Nowadays people cannot go through the day without seeing more than two thousand messages. Advertising is inescapable, and inescapable most certainly means less effective!
That’s is an awful lot of clutter for a person to absorb however that is the reality of advertising to day!
Media fragmentation has given way to unique forms of advertising. Paid editorial models have contributed to the erosion of trust between reader and publication. This proliferation of alternative advertising is causing consumers to question the authenticity of advertisers motives.
Already it is being touted that advertising’s’ days are numbered. There are many tools in place for people to block out advertisements and in the absence
of real accountability how much longer in these increasingly pragmatic days, will Clients go on supporting an increasingly ineffectual, and inefficient, advertising industry?
And if there are no advertising budgets to support the creation of content there will be nothing for people to avoid!
Now-a-days with the out-of-control proliferation of choice and together with the development of technology allowing people to not watch advertisements perhaps the advertising model is being tested…and certainly found wanting!
We need to completely overhaul the way we communicate with our customers and dismiss the one-way ineffective form of advertising.
Meanwhile the use of the Internet as an advertising medium becomes more and more questionable. Recently Unilever had some advertisements refashioned using existing advertisements. Refashioned to highlight Unilever’s conflicting messages including the Axe (Lynx) slogan “Spray more. Get more the Axe effect” The edited video’s message is “Talk to your daughter before Unilever does.”
With regards to the highly praised (by the advertising industry that is) Dove campaign, the commercial success, according to the Times of London, is debatable. Whilst it was acknowledged was a brilliant idea, well-timed and executed there is uncertainty over the sales statistics!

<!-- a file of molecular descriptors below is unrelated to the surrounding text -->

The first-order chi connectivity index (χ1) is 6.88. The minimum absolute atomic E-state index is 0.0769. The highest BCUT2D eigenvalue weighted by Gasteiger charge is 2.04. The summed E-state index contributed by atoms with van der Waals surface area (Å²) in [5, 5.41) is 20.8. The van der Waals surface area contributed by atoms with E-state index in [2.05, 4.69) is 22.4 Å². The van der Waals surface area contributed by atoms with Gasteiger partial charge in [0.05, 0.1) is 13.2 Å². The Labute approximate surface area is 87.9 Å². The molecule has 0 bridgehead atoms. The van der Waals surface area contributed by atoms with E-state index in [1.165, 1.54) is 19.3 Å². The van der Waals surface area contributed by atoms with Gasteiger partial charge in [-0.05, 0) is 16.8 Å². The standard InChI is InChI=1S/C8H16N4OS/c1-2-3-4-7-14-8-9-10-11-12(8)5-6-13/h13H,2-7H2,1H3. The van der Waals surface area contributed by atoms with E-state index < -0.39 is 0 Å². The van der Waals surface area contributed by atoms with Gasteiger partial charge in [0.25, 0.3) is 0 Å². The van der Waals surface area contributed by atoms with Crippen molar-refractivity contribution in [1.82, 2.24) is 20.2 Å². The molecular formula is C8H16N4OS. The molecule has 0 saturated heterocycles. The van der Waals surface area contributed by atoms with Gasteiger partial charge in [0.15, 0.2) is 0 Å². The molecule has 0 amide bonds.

Even as Unilever basked in praise for the real beauty campaign, it is profiting from degrading images of women elsewhere.
Sources claim that 2,500 letters have been sent to Unilever’s chief Patrick Cescau, demanding that he “axe” the Axe campaign.
Oddly enough Simon Clift, Unilever’s chief marketing officer says that the Axe commercial should be taken with a pinch of salt, “it’s a spoof that should be taken with a pinch of salt”. Oh well… there is a classic example of Top-down-Management, “Just do as I say” and “don’t bother me with your concerns”!
There exists to day proprietary applications that enable Clients to hold “conversations” with any target market and then analyse shoppers’ habits to determine how to achieve increases in sales, now and in the future.
The feedback creates a database, whereby you can segment your retail market on the basis of shopper behaviour.
The aim is to facilitate stronger relationships with your end user, using the power of “two-way conversations” with your customers.
This makes current advertising and marketing more responsive and more effective,through the application of this communication technique to classical marketing and advertising, making it more effective and more cost efficient.
Perhaps Unilever’s Simon Clift should take more notice of exactly what is available to him to avoid make these embarrassing mistakes again!